Fear the Venture-Capital Walking Dead: The Rise of Zombie Funds

‘Deeeeeals. Deeeeeals.’ Zombie venture funds, which struggle to raise subsequent funding rounds, are likely to proliferate, participants in the DLD conference in Tel Aviv said.
AMC/Everett Collection

The talk among tech investors and entrepreneurs at the Digital Life Design tech conference in Tel Aviv is about the coming rise of venture zombie funds—venture-capital vehicles that deployed investors’ capital at peak valuations but can’t sell off at a profit.

While this has been going on in cycles of venture capital and private equity for years, close watchers of the tech-investment scene say there will be a wave of zombie funds in the next five years. A zombie fund is one that managed to raise its first funding round easily enough but will struggle to raise second or third rounds in coming years, because many of its portfolio startups will inevitably fail or underperform despite being flush with cash today.

Given the surrounding early-stage tech companies and the hordes of new fund managers without the necessary backgrounds, operational skills and networks to identify and create winners, a lot of these new VCs will be left with less-than-spectacular portfolios delivering subpar returns, said one former Morgan Stanley executive director. He asked to remain anonymous because he is raising money for his own fund.

According to data from Dow Jones VentureSource, of the 46 independent and corporate VC firms founded in Europe in 2011, 42 were still in operation through this past Aug. 31. But they’re making fewer investments: 389 in 2012, 252 in 2013, 57 in 2014, and only three as of the end of August this year.

In the U.S., investment is still increasing. According to VentureSource, the amount invested by VC firms in the first half of 2015 rose to $35.9 billion (1,960 deals) from $57 billion (3,906 deals) in all of 2014.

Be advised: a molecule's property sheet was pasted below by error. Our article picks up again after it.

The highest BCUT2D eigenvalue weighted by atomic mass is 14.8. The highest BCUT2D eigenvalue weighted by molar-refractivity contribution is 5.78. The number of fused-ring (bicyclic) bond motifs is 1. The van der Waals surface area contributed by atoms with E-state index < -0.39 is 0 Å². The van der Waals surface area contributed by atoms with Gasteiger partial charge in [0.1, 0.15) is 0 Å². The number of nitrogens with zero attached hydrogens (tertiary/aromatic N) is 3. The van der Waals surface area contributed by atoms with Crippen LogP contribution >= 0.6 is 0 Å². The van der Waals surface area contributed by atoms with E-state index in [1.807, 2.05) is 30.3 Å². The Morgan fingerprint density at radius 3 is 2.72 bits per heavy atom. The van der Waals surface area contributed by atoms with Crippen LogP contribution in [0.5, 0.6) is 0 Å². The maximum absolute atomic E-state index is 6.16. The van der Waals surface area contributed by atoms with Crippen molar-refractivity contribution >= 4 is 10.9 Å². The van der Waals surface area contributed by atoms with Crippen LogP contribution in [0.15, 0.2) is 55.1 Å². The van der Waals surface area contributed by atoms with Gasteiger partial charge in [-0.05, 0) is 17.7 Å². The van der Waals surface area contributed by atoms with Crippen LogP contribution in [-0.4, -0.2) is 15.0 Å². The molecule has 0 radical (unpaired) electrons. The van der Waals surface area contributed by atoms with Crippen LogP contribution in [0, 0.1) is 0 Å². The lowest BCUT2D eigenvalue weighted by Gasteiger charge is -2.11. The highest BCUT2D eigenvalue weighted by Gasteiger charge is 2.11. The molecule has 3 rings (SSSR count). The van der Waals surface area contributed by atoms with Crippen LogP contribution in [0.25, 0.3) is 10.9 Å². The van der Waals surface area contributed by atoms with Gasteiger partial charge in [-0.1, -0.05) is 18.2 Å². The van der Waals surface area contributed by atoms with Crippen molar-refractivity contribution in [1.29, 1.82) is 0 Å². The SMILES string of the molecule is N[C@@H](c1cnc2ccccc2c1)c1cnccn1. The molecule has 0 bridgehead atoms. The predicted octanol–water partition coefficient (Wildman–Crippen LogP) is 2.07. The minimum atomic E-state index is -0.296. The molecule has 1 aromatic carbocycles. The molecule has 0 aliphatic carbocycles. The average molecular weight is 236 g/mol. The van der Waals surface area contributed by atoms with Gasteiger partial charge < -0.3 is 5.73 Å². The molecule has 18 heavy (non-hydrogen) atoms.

“We’re in a period of euphoria now. Get ready for a new wave of zombie VCs,” said Yossi Vardi, a serial Israeli entrepreneur and organizer of the DLD conference. “In 1999, there were about 100 venture-capital funds in Israel—they turned into zombies, and most are now gone.”

One of the reasons that venture-capital firms are taking big bets on startups that might not be their first or even second choice of investment: the entrance of new players in the startup funding market, including angel investors taking on bigger rounds, private-equity firms driving up valuations, and large corporations funding startups directly or through innovation accelerators—sometimes without taking equity.

There is also a trend of wealthy individuals without established tech-investing track records who are raising tech venture funds.

A Goldman Sachs investment banker who specializes in early-stage funding of tech startups in Silicon Valley said she had recently talked several of her friends out of raising their own funds.

But not everyone thinks the rush to start funds is a bad thing. Philipp Moehring, who leads the European business for AngelList, a network for startups and angel investors, said he met 20 people in one day in London who are all starting their own funds or joining new ones. But the difference from the Goldman Sachs example: most of these people have an investing track record. “Great people who now have years of experience can make faster decisions, try new things, build new structures,” he said.

Not to worry, there’s even a potential market for venture zombie funds: buyers who will take on the assets. And even venture zombies can rise from the dead, said Frederic Court, a London-based entrepreneur who this year raised a $120 million fund for new European startups.